Underneath the surface of the Covid-19 pandemic lies a “shadow pandemic”: domestic violence.
With lockdowns forcing people to stay inside their homes, violence against women has skyrocketed while victims have been silenced more than ever. But social media has helped give them a voice in isolation.
High rates of domestic violence reports and Covid lockdowns seem to have gone hand-in-hand. It became more difficult for victims to reach out for help and gain access to safe channels of communication or domestic violence resources such as screenings performed at doctor’s offices faced with state restrictions.
“Covid didn’t create domestic violence, but it created additional tools for abusers to use against their victims,” said Emily Sack, professor at Roger Williams School of Law professor and leading expert in domestic violence.
By forcing people to stay inside their homes, many victims of intimate partner violence were trapped with their abusers.
In 2020, 15.5% of all police calls in New York City involved a domestic incident and 56.4% of domestic violence calls involved an intimate partner, according to data from the New York Police Department. The National Domestic Violence Hotline saw an increase of 9% in the number of contacts compared to 2019.
“The home, for domestic violence victims, is the most dangerous place to be. But with Covid, it’s where we expect people to be,” said Tahlisa Brougham, a New York University Law student and Vice President of Events and Education of the Domestic Violence Advocacy Project at the school.
In response to the rising numbers, Secretary to the Governor Melissa DeRosa and the New York State Council on Women and Girls announced the creation of a Covid-19 Domestic Violence Task Force in order to provide victims with more resources to handle their unique needs during the pandemic.
But other factors, including financial isolation, play a large role in domestic violence. By cutting victims off from sources of income and financial independence abusers are able to maintain control over their victims.
While job loss due to the pandemic created stress for many Americans, the consequences of unemployment are even more complicated and dangerous for victims of domestic violence.
“If victims themselves have lost their jobs that obviously cuts them off financially and makes it much more difficult to leave a situation,” said Sack. “If the abuser has lost their job, that makes them more likely to be in a situation where they’re much more likely to blame the victim and adds to the potential level of abuse and violence.”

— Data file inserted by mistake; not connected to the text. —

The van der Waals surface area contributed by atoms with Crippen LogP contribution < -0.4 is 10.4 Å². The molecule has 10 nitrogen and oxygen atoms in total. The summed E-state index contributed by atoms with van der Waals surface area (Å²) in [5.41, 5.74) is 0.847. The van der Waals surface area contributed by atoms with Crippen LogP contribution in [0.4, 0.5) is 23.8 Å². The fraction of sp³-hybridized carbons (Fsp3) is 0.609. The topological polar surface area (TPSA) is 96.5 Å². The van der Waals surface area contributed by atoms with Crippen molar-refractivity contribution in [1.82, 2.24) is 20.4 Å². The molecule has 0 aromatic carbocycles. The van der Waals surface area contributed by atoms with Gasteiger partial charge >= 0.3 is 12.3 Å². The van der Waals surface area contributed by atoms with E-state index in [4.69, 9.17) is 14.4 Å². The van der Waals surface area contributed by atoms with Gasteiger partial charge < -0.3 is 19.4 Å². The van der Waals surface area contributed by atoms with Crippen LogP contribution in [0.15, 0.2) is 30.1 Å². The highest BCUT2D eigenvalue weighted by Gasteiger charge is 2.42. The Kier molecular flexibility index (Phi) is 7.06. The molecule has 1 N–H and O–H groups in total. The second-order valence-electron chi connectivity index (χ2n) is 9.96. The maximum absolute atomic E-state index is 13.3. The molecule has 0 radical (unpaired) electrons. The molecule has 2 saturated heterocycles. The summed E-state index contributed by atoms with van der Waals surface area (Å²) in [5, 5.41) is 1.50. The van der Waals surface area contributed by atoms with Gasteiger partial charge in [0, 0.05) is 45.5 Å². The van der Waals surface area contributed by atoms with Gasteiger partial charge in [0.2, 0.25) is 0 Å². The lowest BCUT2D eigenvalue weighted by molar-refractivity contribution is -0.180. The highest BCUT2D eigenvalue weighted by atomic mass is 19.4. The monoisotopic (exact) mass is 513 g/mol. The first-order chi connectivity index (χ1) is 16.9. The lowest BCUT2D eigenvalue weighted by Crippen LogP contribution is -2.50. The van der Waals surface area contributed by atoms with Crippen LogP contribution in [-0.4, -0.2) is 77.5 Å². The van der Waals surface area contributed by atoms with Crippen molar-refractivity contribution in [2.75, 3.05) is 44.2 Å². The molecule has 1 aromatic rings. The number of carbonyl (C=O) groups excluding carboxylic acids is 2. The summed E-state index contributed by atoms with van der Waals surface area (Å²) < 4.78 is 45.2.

Even as restrictions have been eased across New York, the increase in sexual violence that was seen throughout the lockdown has persisted.
Citywide reports of rape have been up a staggering 93% from last April, according to metrics released by the New York Police Department. Calls of other sex crimes have increased by 180%.
Yet online conversations around abuse and violence against women also took off during the pandemic.
Sarah Everard’s disappearance and death in London in March sparked worldwide outrage at the violence women face in their day-to-day lives. Women’s groups, protesters and women of all walks of life called on governments, police and men to be held accountable and make the changes necessary for women to feel safe.
Everard’s case reignited conversations started by the MeToo movement, and brought women’s issues to light again in a time where social media activism has become commonplace and women feel more empowered than ever to share their stories.
“It was a larger conversation that happened on social media, of talking about and educating the masses, and by the masses I mean mostly men,” said Nina Randolph, co-founder of @iamEMPWR, an Instagram page dedicated to raising awareness and providing resources about sexual assault and healing from trauma.
Activists and educators alike have taken to social media to attempt to dispel myths around violence against women that only perpetuate misconceptions about rape and sexual violence.
“Our idea of sexual assault is that image of some scary man in a dark alleyway that you don’t know pulling you aside and raping you – a stranger,” said Siena Moran, an NYU sophomore and one of the founders of @the.sexbook on Instagram, an online resource for comprehensive sexual education.
“But with sex-ed you would learn that most cases of sexual assault and rape are from somebody that the victim knows – and half the time… it’s a significant other or somebody that they have a really close relationship with,” said Moran.
The use of social media to educate masses as well as serve as an activist platform has allowed conversations around these issues to quickly spread to groups that may not have been previously engaged in them.
“I think social media is the match, setting aflame where there is a bunch of work to be done after,” said Randolph. “But social media sets it ablaze.”